Big risk to core remains housing, which accelerated a heady +0.1% y/y, which is a big move for a ponderous group like Housing. Not surprising – I’ve been forecasting it for a long time, and it’s happening.

Categories: CPI, Tweet Summary Tags: ,

A Payrolls Report that Matters Again

January 9, 2014 7 comments

Tomorrow’s Employment Report offers something it hasn’t offered in a very long time: the chance to actually influence the course of monetary policy, and therefore markets.

Now that the taper has started, its continuation and/or acceleration is very “data dependent.” While many members of the FOMC are expecting for the taper to be completely finished by the middle of this year (according to the minutes released yesterday), investors understand that view is contingent on continued growth and improvement. This is the first Payrolls number in a very long time that could plausibly influence ones’ view of the likely near-term course of policy.

I don’t think that, in general, investors should pay much attention to this report in December or in January. There is far too much noise, and the seasonal adjustments are much larger than the net underlying change in jobs. Accordingly, your opinion of whether the number is “high” or “low” is really an opinion about whether the seasonal adjustment factors were “low” or “high.” Yes, there is a science to this but what we also know from science is that the rejection of a null hypothesis gets very difficult as the standard deviation around the supposed mean increases. And, for this number and next months’ number, the standard deviation is very high.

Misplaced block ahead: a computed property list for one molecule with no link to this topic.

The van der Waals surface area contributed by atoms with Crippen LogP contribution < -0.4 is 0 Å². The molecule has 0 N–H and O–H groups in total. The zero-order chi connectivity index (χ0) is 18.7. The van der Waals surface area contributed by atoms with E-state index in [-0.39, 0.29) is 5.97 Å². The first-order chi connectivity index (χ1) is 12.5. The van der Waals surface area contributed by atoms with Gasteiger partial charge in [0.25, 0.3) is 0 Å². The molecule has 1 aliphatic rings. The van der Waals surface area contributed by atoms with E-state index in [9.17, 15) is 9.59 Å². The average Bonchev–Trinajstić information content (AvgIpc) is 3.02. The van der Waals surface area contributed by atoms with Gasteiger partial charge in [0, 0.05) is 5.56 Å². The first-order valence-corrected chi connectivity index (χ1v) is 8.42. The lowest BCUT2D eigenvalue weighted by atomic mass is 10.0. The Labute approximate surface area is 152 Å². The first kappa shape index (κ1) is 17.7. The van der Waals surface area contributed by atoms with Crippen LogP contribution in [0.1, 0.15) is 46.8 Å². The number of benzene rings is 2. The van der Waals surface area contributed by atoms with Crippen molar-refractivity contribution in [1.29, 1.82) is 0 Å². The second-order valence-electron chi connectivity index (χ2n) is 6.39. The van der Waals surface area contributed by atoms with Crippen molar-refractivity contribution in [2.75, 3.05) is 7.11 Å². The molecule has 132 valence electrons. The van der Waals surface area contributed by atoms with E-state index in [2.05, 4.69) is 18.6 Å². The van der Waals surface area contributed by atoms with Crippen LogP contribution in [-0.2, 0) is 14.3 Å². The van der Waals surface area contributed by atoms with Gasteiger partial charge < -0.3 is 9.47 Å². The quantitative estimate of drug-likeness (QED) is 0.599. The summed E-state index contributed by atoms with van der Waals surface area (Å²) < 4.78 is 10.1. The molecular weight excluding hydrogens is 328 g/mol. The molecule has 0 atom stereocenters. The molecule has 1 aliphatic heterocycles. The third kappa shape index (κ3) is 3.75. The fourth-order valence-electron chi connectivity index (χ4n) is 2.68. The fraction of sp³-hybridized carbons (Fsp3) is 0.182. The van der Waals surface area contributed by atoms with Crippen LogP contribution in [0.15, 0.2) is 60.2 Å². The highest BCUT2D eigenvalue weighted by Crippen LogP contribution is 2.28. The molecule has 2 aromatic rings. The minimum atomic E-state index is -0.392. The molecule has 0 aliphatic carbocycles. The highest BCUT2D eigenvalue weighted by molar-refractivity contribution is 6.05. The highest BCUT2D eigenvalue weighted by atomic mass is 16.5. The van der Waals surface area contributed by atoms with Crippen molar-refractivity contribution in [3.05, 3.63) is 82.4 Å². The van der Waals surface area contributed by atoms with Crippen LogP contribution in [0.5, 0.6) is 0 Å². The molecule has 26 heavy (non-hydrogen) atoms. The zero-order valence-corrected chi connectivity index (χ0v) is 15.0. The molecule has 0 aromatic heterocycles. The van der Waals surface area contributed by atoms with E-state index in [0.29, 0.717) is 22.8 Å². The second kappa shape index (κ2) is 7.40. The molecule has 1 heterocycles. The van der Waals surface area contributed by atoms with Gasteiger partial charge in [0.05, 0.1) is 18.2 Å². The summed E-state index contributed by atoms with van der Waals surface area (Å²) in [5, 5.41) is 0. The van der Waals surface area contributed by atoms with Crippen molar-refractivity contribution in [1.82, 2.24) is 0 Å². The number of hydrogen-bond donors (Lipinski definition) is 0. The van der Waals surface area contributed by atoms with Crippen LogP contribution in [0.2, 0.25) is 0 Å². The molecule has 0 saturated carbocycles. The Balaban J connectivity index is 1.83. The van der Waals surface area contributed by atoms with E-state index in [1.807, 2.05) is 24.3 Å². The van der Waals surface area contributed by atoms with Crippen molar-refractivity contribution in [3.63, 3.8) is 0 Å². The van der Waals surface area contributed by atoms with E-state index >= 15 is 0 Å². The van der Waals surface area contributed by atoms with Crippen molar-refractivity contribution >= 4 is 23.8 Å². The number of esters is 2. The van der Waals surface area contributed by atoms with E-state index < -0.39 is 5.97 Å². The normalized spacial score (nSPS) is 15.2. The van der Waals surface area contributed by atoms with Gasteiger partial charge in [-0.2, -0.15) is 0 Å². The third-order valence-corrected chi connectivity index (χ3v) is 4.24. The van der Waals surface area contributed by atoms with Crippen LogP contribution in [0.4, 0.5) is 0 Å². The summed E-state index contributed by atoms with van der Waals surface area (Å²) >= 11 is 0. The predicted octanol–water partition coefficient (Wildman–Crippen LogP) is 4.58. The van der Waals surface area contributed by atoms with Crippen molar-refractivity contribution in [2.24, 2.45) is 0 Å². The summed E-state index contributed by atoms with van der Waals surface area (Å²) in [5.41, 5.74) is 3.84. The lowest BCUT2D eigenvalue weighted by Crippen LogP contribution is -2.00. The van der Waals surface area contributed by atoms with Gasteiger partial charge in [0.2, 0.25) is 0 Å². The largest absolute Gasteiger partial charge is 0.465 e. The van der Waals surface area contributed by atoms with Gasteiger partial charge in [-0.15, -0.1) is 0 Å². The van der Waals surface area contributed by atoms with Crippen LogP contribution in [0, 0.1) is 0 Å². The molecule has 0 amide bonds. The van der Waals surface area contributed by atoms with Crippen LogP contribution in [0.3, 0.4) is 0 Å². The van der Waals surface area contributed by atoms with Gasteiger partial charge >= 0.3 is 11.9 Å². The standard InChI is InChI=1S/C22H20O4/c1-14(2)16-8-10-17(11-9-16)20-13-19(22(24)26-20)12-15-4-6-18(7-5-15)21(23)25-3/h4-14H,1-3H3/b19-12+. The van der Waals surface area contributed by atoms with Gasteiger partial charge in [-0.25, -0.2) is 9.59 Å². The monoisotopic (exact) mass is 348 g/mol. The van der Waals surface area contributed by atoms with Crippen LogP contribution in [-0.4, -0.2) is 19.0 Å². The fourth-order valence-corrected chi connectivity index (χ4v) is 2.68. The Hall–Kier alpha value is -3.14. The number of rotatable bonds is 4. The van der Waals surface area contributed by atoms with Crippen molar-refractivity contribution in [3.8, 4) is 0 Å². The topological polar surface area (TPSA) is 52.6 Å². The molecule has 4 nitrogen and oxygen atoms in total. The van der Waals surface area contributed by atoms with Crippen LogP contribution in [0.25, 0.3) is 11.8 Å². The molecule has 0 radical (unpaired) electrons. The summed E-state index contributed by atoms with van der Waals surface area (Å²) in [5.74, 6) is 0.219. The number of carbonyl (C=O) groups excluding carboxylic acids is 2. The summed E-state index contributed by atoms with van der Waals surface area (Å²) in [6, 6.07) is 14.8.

That will not prevent markets from trading on the basis of whatever number is reported by the BLS tomorrow. Especially in fixed-income, a figure away from consensus (197k on Payrolls, 7.0% on the Unemployment Rate will likely provoke a big trade. On a strong figure, especially coupled with a decline in the Unemployment Rate below 7%, you can expect bonds to take an absolute hiding. And, although it’s less clear with equities because of the lingering positive momentum from December, I’d expect the same for stocks – a strong number implies the possibility of a quicker taper, less liquidity, and for some investors that will be sufficient sign that it’s time to head for the hills.